New Skico executive says Aspen should be proud
Aspen Times Staff Writer
The new public face of the Aspen Skiing Co. is officially on the job.
David Perry is wrapping up his first week as the new senior vice president in charge of marketing and sales for the Skico.
And while it is not fair to call anyone “the new John Norton,” Perry will be filling many of the roles in the community that the former Skico chief operating officer played during his 11 years with the company.
Norton is now the CEO of the Crested Butte ski area. Perry came to Aspen after serving for two years as president of Colorado Ski Country USA.
Prior to his stint at Ski Country, Perry was vice president of marketing and sales at the Whistler/Blackcomb ski areas.
Perry, 47, will be joining the Skico’s core group of top executives, which includes CEO Pat O’Donnell, who was once head of the Whistler ski area and hired Perry in 1992 to be Whistler’s director of marketing and sales.
The Skico’s executive “planning group” also includes Mike Kaplan, senior vice president of mountain operations; Dave Bellack, senior vice president and legal counsel; Don Schuster, senior vice president of real estate development; Eric Calderon, senior vice president and general manager of The Little Nell hotel; Bill Kane, vice president of planning and development; and Bobbie Burkley, vice president of marketing.
Perry’s responsibilities include overseeing all marketing and sales efforts, as well as communications, ticketing, special events and sponsor relationships.
In addition, he’ll be a visible public face for the company in the community, serving as chief spokesman and sitting on the boards of the Aspen Chamber Resort Association and Stay Aspen Snowmass.
And he has come to town fired up about the resort.
“My perception, as the enthusiastic newcomer, is that, to be blunt, the folks in Aspen/Snowmass need to be a lot more proud of what we have.” Perry said. “We need to shout that from the treetops in a unified voice because this place is absolutely incredible.”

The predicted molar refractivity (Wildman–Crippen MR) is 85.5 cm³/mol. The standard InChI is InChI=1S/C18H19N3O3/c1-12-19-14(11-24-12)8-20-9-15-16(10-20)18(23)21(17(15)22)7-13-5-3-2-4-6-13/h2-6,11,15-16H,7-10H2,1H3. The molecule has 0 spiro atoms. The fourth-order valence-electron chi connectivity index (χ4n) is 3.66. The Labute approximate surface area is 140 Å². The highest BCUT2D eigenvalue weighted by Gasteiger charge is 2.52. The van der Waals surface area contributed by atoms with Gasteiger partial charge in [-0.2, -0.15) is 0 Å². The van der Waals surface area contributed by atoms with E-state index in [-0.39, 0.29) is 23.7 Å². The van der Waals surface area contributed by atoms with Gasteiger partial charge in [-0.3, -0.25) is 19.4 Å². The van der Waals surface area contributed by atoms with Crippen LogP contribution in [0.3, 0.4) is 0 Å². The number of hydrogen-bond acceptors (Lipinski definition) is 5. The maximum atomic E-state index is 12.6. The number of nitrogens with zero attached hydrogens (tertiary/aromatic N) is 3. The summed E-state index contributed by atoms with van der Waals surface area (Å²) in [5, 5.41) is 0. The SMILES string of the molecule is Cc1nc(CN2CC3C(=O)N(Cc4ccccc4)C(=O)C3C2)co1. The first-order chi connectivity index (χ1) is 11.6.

Perry lists the resort’s consistent quality snow surface, sunny weather, good lodging, vibrant towns and “wonderful mountain environment” as its chief competitive advantages.
“Aspen/Snowmass has these elements, in combination, better than anywhere else,” Perry said. “Maybe folks in Aspen/Snowmass don?t get out enough, because if you are able to step outside and take the perspective that I have, and compare this place to every other place, you would be as enthusiastic as I am.”
Perry said he believes the Skico has been on the right track the past couple of years, at least in terms of trying to attract younger visitors back to town by lifting the ban on snowboarding on Aspen Mountain, bringing the ESPN Winter X Games to Buttermilk, trying to extend the season with the Spring Jam event in April, and solidifying the brand and reservations system under the Aspen/Snowmass umbrella.
“I applaud and support the moves that Aspen Skiing Co. and the communities of Aspen and Snowmass have made recently, and I said this publicly when I was at Ski Country,” he said.
Perry, his wife, Kathy, and their two young daughters are settling into a home in Basalt.
His office is at Aspen Highlands, which suits the former ski racing coach and ski instructor just fine.
“I’m a skier and a snowboarder, and I love to be on the mountain,” he said. “And I’m going to use it as an excuse that my first year, I’m going to need to be on the mountain a lot to meet people and get shown around by the locals.”
[Brent Gardner-Smith’s e-mail address is email@example.com]
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